Why I Choose Minimalism As A Way Of Life
We must question whether our current state of life is truly contributing to our happiness and fulfillment.
Those of you who know me know how fond I am of a minimalistic lifestyle. Yet, slowly but gloriously I continually attempt to reduce the number of personal belongings I still have. And today I decided to write about the reason why I’ve been a minimalist my entire life, how it started, where I am right now, and what are the pros and cons of a minimalistic lifestyle.
I think this will be helpful to many people especially the ones that are at a difficult stage of life and feel that something must change so they can freely leave the hole of struggle and strain.
How I met minimalism and why I’ve chosen to take it as a lifestyle:
Back in November of 2016, Arianna Huffington published an article called, Introducing Thrive Style: The New Power Dressing. The post reflected so much on my upbringing and what I believe in and continue to practice daily through a minimalistic approach of life.
Growing up in a family that didn’t have much of materialistic essence, my parents made sure that the kids in the family always had new clothes, shoes and school supplies once per year at the beginning of every school year, which was in September. I always looked forward to those new pieces of my yearly wardrobe, as I knew that I would be able to mix and match them with what I already had from the year before.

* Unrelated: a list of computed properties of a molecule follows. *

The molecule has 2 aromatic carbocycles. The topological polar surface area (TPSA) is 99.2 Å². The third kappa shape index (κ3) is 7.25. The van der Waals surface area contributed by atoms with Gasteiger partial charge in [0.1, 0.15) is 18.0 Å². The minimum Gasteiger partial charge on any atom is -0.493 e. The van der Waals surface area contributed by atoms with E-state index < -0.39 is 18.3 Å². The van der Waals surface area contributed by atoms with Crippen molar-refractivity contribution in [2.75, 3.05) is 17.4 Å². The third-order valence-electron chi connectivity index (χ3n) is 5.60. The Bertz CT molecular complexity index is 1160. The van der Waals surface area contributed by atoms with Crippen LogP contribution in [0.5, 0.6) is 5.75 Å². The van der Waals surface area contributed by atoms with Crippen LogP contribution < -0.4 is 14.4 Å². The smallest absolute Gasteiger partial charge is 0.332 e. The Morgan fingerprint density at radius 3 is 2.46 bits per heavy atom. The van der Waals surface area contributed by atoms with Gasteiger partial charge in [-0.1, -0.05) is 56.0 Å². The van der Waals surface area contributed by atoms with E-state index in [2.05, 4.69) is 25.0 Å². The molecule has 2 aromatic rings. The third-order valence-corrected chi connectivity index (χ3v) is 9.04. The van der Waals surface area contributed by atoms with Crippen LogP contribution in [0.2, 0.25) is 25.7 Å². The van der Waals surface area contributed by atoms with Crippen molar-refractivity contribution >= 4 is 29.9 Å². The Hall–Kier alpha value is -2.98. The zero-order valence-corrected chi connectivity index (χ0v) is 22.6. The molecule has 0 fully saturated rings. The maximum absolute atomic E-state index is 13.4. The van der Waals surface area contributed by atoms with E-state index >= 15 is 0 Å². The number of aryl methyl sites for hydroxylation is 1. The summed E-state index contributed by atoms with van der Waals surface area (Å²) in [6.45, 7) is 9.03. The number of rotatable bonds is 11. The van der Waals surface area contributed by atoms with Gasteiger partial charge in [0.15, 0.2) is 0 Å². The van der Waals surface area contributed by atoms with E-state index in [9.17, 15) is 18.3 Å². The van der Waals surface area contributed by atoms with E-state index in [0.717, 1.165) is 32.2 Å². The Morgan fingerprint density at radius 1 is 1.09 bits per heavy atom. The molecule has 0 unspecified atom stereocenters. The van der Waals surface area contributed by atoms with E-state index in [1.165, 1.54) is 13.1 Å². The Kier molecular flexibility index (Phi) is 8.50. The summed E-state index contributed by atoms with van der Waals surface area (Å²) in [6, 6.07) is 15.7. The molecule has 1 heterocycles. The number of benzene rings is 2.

I carry this principle with me today. I have several classy dresses, skirts and pairs of dressy pants, along with a few blazers and blouses. They are all accompanied by a couple of classy pairs of neutral tones pumps and winter boots. I apply the same principle to my casual and sports wardrobe.
I am personally not fond of shopping and never have been. I see shopping as a waste of time, not to mention, even a bigger waste of time having to spend valuable time to dress in a lot of “fluff.” I live by the motto: “buy only what you need, when you need it.” Being a “power minimalist dresser” since my childhood has provided me invaluable hours of sleep, personal and professional growth, time for family and friends, time for travel, time for exercise, and more money.
Let’s dive into some deeper questions here.
Do you find yourself feeling that something in your life is dramatically wrong? Do you feel physically and mentally off, not having time or desire for anything? Do you have many friends, but no one with whom you can share the things that torment you or the problems you are encountered with?
Are your personal obligations pilling? Do you have no desire to communicate fully with your spouse, significant other, friends, and other family members and preserve your relationships with them? Is everything annoying you? Are you constantly nervous and exhausted — beginning to have nervous breakdowns, having breathing problems and not being able to catch your breath when you’re in a room with many people? Are you annoyed by the presence of other people around you?
My question to you would be, “When will you decide that you can no longer live like this?”
And when you decide that is time for a change, what if you take the easiest first step, which begins with the disposal of personal belongings. Many people have a habit of pilling up thousands of things “just in case.” So much that when you open the cupboard you are so surprised what’s inside, because you have forgotten about the existence of half of those things.
When you look around yourself, do you feel that your furniture and belongings will fall on top of you? In such situations do you ever think about grabbing a garbage bag and tossing everything you don’t need? How would you react at such situations? Would you feel as if you let something go that you will significantly miss it or will you feel as if you’ve taken a huge load off your shoulders?